Google is looking to represent the most popular and relevant businesses to their searchers. It would seem counter intuitive for them to ignore signals from websites that have more and better information about a business than they do.

    While I do think this change is a perfect way for Google to get more information about businesses and to “up their review generation” game, I can not see how favoring their reviews over all of the other historical information on the internet would improve search results.

    The patent that came out last fall clearly speaks of review diversity as a factor
    so I don’t think that is going away. Maybe in the future but not yet.

  9. There’s been a lot of focus on the 3rd party review situation, but I’m more curious about the disappearance of citations. There are dozens of articles out there about how critical citations are to a place page ranking well and even more strategies for acquiring them. How will optimizing for places change now that this visible clue is gone?

    I’m sure this has already been said by people that do SEO full time, but it seems to me that citations had to go because of how some 3rd party review sites were/are set up. Sites like Dealer Rater and Demand Force put each review on a separate page in such a way that every review became a citation. This was very frustrating since we carefully worked to diversify our reviews and build citations without forking over $500 a month to Demand Force. Meanwhile our competitors forked over the cash and in a couple weeks had 20 new citations and reviews.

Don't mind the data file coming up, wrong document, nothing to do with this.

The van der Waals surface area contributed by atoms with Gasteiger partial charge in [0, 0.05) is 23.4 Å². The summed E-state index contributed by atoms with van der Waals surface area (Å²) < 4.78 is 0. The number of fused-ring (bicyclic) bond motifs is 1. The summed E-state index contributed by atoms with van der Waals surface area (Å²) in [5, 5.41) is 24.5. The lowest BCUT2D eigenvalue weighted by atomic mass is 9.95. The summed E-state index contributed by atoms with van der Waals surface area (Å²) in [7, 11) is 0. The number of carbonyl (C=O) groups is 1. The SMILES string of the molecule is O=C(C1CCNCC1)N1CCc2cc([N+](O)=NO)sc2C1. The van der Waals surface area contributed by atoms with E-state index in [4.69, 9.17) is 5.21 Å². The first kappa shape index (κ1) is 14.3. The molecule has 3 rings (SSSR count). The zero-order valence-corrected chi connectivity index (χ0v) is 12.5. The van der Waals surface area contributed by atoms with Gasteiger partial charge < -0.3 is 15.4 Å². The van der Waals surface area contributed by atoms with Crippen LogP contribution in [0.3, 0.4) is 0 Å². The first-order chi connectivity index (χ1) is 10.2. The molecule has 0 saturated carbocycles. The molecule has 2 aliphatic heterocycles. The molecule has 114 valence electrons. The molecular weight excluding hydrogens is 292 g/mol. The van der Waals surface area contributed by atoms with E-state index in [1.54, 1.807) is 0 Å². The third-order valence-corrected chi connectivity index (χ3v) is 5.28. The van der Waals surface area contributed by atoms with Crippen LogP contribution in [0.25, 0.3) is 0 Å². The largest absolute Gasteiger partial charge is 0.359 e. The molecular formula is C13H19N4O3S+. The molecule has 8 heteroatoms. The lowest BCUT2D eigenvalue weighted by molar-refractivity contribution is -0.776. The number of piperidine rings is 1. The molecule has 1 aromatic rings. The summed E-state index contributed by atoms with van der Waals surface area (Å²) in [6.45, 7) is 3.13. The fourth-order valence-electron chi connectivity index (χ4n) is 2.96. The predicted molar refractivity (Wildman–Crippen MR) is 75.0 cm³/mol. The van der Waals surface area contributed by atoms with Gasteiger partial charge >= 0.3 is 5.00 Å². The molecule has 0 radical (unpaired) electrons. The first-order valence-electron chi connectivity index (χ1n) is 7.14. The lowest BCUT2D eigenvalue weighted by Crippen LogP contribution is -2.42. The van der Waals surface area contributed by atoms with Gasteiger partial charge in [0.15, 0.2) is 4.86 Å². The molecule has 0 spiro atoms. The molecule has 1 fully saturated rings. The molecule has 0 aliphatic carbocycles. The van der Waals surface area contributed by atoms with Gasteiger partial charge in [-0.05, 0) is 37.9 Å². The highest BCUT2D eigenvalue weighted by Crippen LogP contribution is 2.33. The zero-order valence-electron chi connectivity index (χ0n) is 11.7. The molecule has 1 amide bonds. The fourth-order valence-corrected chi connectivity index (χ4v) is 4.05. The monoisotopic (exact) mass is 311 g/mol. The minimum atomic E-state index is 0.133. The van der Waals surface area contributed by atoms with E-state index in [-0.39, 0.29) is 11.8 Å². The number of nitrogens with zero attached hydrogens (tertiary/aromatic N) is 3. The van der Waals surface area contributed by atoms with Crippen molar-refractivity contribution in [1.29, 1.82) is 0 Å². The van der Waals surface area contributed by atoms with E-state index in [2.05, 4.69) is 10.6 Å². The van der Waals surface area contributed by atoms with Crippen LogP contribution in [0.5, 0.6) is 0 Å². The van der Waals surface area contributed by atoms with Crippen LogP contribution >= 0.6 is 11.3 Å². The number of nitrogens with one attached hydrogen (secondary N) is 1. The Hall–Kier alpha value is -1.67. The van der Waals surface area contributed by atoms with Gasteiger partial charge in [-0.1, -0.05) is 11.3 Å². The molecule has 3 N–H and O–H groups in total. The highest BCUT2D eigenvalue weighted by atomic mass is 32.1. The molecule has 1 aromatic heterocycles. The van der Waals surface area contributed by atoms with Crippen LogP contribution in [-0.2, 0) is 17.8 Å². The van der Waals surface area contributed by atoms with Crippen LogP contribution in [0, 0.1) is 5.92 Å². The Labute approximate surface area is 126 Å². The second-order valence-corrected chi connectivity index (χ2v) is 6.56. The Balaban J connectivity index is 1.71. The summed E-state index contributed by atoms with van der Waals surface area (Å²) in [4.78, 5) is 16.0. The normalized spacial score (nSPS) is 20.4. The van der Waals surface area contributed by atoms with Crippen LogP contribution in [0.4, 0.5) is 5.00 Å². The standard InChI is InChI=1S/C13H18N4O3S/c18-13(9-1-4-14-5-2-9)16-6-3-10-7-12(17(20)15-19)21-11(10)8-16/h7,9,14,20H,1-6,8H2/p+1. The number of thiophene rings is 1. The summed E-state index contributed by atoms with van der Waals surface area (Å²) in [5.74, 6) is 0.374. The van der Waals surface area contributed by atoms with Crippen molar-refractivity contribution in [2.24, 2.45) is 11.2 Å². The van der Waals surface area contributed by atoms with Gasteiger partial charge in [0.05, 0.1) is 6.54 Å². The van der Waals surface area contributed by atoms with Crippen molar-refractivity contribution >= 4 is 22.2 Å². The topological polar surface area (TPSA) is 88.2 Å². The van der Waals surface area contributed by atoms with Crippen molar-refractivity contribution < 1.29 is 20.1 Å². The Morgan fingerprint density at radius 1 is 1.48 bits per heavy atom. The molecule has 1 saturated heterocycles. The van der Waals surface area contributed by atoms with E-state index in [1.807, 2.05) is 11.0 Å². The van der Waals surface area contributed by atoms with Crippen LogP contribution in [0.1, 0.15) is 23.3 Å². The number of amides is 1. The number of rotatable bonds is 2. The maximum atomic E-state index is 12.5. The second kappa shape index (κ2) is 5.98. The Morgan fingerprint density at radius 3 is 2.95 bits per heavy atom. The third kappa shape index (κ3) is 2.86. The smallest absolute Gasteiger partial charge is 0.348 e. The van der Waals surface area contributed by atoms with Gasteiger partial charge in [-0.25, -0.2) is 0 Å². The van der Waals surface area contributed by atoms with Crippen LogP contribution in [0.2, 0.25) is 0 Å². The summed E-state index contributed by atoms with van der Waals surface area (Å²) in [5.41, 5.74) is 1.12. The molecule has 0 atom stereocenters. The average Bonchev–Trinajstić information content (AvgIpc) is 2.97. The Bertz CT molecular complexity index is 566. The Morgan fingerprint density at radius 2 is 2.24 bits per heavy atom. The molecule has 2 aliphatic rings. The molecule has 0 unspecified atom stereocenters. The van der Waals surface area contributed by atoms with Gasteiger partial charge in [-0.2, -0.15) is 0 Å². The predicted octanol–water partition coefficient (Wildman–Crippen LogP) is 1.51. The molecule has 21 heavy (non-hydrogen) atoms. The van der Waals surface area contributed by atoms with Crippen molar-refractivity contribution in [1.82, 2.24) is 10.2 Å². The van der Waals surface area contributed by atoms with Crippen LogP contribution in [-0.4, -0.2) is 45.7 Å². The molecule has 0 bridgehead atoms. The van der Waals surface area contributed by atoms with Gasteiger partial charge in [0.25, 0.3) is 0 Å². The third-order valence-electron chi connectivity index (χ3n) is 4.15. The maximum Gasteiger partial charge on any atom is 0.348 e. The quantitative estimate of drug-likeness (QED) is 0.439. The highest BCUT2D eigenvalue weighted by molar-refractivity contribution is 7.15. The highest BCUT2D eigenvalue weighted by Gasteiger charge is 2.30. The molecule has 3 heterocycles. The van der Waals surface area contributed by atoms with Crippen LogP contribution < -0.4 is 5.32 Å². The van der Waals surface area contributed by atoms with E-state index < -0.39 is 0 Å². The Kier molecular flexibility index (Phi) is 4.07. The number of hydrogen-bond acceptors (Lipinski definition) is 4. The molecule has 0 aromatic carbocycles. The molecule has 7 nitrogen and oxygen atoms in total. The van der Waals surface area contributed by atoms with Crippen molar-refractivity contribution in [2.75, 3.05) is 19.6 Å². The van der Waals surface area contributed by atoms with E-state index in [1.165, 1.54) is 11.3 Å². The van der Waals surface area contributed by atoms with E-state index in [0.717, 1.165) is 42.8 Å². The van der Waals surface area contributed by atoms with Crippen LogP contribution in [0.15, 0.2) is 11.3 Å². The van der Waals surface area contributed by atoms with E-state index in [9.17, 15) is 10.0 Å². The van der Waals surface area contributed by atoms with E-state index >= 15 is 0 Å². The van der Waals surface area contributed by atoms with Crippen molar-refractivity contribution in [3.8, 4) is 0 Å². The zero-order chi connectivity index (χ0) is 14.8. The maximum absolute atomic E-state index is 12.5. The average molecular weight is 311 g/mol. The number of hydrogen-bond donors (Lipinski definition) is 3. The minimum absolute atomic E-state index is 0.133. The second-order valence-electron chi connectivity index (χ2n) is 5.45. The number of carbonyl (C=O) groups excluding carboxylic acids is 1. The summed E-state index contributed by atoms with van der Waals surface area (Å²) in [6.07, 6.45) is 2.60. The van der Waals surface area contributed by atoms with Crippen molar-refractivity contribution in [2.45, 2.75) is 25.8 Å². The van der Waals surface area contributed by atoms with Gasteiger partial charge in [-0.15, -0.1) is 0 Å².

At this point we’re cautiously pleased with this change. We’re ranking better than ever with our 26 Google reviews, but so many issues remain I’m not ready to celebrate just yet.

    Thank you as always for your insightful analysis.

  10. Keep in mind though how often Google LOSES it’s own reviews. If you focus all your efforts on building up mainly G reviews and she loses them all, then you’re screwed in the rankings.